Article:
Should You Try a Gluten-free Diet?
BY: Winnie Yu
Gluten-free cookies, gluten-free cookbooks, gluten-free celebrities -- with so many things touting the gluten-free lifestyle these days, you may be wondering whether you should go gluten-free too. Adherents say eating gluten-free can ease everything from abdominal pain to heartburn, arthritis to headaches. Some people even claim that it boosts weight loss and improves energy. But should you try a gluten-free diet?
Who Should Go Gluten-free?
The truth is that gluten -- a naturally occurring protein found in wheat, barley and rye -- is not harmful to most people, says Pam Cureton, a clinical registered dietitian at the University of Maryland Center for Celiac Research.
But for the 1 in 133 people who have celiac disease, eating gluten triggers an autoimmune reaction that causes bloating, abdominal pain and diarrhea. Over time, the gluten damages the small intestine and destroys the body’s ability to absorb certain nutrients, which can lead to anemia, osteoporosis and liver damage.
In addition, an estimated 6 percent of the population suffers from non-celiac gluten sensitivity, which can cause similar symptoms but doesn’t damage the intestines, says Tricia Thompson, a registered dietitian, author of The Gluten-free Nutrition Guide and founder of GlutenFreeWatchdog.org.
Do You Have Gluten Sensitivity?
If you think your digestive system is balking at gluten, the first thing you should do is get tested for celiac disease. A simple blood test will determine if you have celiac antibodies. If you do, giving up gluten is critical. If you don’t, you might still have gluten sensitivity. However, there’s no test for gluten sensitivity, so it’s not easy to diagnose. After ruling out celiac disease, the next step is to go gluten-free and see if your symptoms improve. Here’s how:
- Know which foods contain gluten. If a food doesn’t say “gluten-free,” check the ingredient list for wheat, barley, rye, malt, oats and brewer’s yeast. Breads and pasta are obvious culprits, but you also need to be wary of salad dressings, sauces and soups -- all of which may have ingredients containing gluten.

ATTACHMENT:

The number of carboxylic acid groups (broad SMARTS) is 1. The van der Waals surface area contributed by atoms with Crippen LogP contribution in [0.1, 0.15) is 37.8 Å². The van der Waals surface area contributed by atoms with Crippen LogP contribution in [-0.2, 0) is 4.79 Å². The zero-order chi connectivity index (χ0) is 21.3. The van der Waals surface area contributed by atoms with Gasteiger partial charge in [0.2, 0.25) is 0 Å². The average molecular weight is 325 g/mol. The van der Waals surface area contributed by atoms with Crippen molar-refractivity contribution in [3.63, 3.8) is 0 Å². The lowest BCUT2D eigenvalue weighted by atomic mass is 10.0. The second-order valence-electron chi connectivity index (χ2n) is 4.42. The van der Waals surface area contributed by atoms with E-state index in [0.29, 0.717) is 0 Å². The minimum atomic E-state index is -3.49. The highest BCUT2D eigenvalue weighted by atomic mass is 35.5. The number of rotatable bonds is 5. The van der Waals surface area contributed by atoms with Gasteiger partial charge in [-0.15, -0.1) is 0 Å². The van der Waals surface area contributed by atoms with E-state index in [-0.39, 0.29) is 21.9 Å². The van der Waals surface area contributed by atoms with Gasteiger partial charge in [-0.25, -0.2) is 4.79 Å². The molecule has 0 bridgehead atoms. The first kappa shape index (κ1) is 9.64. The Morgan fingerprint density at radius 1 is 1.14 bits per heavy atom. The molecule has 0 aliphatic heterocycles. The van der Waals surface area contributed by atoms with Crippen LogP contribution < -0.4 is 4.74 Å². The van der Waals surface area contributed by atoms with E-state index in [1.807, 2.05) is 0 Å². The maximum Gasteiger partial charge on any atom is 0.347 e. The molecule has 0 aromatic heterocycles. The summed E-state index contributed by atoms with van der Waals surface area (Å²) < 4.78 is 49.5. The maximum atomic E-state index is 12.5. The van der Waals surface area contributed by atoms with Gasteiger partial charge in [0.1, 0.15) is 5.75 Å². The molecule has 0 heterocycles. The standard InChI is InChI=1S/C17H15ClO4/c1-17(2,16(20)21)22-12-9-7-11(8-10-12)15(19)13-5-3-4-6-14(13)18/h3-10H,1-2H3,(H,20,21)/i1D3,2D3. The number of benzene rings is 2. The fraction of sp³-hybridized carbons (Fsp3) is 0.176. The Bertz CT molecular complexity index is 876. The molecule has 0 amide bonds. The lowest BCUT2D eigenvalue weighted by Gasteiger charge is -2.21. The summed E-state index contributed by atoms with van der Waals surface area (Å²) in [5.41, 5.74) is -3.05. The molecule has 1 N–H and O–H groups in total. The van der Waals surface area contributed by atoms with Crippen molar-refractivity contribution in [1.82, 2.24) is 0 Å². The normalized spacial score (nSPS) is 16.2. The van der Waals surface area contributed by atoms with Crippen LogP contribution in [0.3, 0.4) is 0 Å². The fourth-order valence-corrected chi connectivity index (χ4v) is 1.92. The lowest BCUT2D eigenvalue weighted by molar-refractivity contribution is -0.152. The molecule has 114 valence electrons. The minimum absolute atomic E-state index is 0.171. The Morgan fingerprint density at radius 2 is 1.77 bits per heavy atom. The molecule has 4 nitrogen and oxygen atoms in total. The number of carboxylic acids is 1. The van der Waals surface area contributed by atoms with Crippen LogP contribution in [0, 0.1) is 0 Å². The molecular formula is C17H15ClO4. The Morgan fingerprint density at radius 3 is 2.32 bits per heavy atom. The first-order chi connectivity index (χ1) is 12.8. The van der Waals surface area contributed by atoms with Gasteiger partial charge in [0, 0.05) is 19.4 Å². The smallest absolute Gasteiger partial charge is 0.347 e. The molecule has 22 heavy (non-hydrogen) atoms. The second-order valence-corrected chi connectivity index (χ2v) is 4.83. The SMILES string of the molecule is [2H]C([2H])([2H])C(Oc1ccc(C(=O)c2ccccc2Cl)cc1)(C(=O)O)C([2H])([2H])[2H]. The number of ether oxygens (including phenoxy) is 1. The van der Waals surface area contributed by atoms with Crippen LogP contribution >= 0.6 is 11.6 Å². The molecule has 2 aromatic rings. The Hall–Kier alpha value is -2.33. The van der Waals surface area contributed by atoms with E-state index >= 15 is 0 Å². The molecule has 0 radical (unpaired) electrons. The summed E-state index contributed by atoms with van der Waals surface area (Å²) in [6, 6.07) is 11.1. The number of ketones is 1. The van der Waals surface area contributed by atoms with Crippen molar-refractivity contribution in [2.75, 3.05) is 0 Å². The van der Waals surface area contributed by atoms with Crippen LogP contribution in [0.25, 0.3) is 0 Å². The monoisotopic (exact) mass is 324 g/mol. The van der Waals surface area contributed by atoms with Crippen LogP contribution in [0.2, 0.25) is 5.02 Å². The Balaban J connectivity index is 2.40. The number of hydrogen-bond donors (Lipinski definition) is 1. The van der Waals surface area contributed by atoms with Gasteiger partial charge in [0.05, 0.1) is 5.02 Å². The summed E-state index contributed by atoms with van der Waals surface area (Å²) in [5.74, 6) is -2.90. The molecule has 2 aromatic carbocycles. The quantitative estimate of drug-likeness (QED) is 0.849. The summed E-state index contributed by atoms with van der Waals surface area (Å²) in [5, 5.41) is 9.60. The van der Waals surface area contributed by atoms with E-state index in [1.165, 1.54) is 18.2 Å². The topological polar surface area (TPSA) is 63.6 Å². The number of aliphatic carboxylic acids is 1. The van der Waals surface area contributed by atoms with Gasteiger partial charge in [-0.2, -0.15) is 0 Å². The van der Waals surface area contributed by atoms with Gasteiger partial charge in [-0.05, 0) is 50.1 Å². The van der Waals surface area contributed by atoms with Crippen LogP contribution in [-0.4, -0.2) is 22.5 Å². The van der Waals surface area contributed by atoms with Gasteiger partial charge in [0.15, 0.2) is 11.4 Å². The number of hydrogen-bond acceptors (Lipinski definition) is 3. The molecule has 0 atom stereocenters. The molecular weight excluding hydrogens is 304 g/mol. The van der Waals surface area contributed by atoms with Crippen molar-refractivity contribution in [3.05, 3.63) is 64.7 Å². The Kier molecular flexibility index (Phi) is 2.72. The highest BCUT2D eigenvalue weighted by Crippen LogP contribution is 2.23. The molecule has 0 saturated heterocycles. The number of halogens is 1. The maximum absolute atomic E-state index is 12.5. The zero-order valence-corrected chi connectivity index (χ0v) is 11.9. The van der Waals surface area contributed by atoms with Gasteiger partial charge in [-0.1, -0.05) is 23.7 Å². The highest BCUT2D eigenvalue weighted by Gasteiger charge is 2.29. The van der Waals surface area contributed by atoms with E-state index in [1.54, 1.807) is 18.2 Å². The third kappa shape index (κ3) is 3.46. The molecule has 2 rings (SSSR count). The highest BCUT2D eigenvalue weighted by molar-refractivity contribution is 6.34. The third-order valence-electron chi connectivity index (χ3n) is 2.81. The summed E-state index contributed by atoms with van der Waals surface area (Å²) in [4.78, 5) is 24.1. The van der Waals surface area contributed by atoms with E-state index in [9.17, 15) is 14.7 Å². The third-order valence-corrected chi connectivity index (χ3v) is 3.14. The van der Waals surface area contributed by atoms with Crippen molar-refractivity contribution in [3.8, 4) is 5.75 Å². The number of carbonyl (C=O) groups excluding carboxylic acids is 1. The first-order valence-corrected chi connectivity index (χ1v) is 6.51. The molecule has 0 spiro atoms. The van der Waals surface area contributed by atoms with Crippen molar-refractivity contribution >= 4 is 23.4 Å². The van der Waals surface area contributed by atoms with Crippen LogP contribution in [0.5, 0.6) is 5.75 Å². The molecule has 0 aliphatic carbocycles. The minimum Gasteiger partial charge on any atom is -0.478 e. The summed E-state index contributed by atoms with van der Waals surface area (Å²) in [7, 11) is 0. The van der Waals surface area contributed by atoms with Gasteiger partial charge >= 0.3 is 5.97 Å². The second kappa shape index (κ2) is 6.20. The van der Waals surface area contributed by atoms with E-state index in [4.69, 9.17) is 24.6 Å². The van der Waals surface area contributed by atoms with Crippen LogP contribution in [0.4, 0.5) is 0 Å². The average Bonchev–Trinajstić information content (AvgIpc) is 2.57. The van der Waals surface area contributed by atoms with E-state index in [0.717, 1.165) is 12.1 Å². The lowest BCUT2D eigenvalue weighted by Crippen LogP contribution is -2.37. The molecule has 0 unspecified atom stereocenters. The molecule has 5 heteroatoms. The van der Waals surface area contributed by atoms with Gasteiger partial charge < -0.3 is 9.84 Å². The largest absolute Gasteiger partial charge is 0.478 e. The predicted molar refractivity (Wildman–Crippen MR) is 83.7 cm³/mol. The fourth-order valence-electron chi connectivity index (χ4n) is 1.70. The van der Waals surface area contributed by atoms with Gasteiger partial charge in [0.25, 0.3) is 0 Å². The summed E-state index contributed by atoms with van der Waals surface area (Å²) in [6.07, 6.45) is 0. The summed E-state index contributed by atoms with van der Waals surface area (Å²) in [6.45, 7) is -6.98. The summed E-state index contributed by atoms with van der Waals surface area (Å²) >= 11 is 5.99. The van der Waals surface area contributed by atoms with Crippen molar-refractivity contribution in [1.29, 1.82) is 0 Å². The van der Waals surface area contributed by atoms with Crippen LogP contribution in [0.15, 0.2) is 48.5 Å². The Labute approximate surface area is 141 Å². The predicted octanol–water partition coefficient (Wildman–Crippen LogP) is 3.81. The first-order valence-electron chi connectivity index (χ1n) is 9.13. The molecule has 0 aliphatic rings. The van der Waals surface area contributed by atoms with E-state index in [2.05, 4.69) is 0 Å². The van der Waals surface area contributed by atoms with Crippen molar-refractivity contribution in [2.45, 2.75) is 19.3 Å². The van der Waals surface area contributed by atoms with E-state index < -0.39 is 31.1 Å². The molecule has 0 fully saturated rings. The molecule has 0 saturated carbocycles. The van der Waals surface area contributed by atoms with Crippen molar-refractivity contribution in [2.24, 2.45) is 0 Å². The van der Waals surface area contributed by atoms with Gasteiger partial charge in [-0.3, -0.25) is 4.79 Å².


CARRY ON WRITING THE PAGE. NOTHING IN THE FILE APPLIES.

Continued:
- Keep a diary of your symptoms. Most people with gluten sensitivity will notice an improvement within a few weeks, says Cureton.
- Eat a diet that’s healthy, not just gluten-free. Most foods that contain gluten are enriched with B vitamins and iron, says Cureton, but gluten-free foods are not required to be fortified. “If you eat gluten-free, your intake of iron, fiber and B vitamins -- like folate -- may be low,” she says. To get those nutrients, eat gluten-free whole grains, like brown rice, whole corn, quinoa, buckwheat, amaranth and millet. Keep in mind that fruits, vegetables and legumes are naturally gluten-free, as are unseasoned beef, pork and poultry.
Gluten-free Isn’t for Everyone
If your body can’t tolerate gluten, research confirms that going gluten-free can alleviate a host of woes, including abdominal pain, heartburn, nausea, vomiting, abdominal bloating, constipation, diarrhea, eczema/skin rash, headache and fatigue, says Cureton. But there’s no science to back up weight-loss claims, and it’s not true that gluten-free is better for everyone.
“Just because a cookie is labeled ‘gluten-free’ does not mean it’s healthy,” says Thompson. “Gluten-free foods are often made from refined flour or starch, like corn starch or rice starch, and there is no redeeming value from a nutritional standpoint.”
What’s more, numerous studies have found that complex carbs from whole grains -- including whole wheat -- are an important part of a healthy diet.
So if your body handles gluten just fine, you’d be better off giving up simple, refined carbs. “The truth is, if you reduce your intake of cakes, pies, cookies and simple carbs -- like white rice and pasta -- you’ll probably feel better,” says Cureton. And you’ll likely lose weight and feel more energetic to boot.
Winnie Yu frequently writes about health and nutrition for Live Right Live Well. Her articles have appeared in Prevention, VIVMag, AARP Bulletin, Diabetic Living and on NYTimes.com. She is the author of What to Eat for What Ails You and the American Academy of Pediatrics' New Mother's Guide to Breastfeeding.